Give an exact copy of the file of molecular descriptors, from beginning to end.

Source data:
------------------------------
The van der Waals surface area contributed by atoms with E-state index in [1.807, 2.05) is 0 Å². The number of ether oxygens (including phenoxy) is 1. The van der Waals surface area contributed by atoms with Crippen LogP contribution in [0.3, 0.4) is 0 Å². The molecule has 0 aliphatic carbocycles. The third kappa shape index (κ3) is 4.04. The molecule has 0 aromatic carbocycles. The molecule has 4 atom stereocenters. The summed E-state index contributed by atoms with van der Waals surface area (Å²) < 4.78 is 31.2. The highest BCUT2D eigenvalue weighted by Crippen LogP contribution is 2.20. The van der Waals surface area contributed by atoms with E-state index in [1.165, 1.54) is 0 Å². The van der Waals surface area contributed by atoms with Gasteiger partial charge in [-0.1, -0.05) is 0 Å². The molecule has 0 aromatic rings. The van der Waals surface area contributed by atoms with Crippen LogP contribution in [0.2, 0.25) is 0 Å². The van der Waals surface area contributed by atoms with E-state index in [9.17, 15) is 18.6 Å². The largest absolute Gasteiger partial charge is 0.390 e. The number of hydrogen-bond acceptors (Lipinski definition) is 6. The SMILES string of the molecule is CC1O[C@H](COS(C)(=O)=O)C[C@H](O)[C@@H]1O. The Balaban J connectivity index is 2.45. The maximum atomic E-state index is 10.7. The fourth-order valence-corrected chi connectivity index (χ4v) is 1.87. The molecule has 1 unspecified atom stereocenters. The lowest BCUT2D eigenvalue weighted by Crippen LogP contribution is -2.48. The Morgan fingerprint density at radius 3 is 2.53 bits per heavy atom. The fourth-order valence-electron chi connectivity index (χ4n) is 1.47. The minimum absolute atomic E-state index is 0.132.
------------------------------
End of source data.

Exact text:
The van der Waals surface area contributed by atoms with E-state index in [1.807, 2.05) is 0 Å². The number of ether oxygens (including phenoxy) is 1. The van der Waals surface area contributed by atoms with Crippen LogP contribution in [0.3, 0.4) is 0 Å². The molecule has 0 aliphatic carbocycles. The third kappa shape index (κ3) is 4.04. The molecule has 0 aromatic carbocycles. The molecule has 4 atom stereocenters. The summed E-state index contributed by atoms with van der Waals surface area (Å²) < 4.78 is 31.2. The highest BCUT2D eigenvalue weighted by Crippen LogP contribution is 2.20. The van der Waals surface area contributed by atoms with E-state index in [1.165, 1.54) is 0 Å². The van der Waals surface area contributed by atoms with Gasteiger partial charge in [-0.1, -0.05) is 0 Å². The molecule has 0 aromatic rings. The van der Waals surface area contributed by atoms with Crippen LogP contribution in [0.2, 0.25) is 0 Å². The van der Waals surface area contributed by atoms with E-state index in [9.17, 15) is 18.6 Å². The largest absolute Gasteiger partial charge is 0.390 e. The number of hydrogen-bond acceptors (Lipinski definition) is 6. The SMILES string of the molecule is CC1O[C@H](COS(C)(=O)=O)C[C@H](O)[C@@H]1O. The Balaban J connectivity index is 2.45. The maximum atomic E-state index is 10.7. The fourth-order valence-corrected chi connectivity index (χ4v) is 1.87. The molecule has 1 unspecified atom stereocenters. The lowest BCUT2D eigenvalue weighted by Crippen LogP contribution is -2.48. The Morgan fingerprint density at radius 3 is 2.53 bits per heavy atom. The fourth-order valence-electron chi connectivity index (χ4n) is 1.47. The minimum absolute atomic E-state index is 0.132.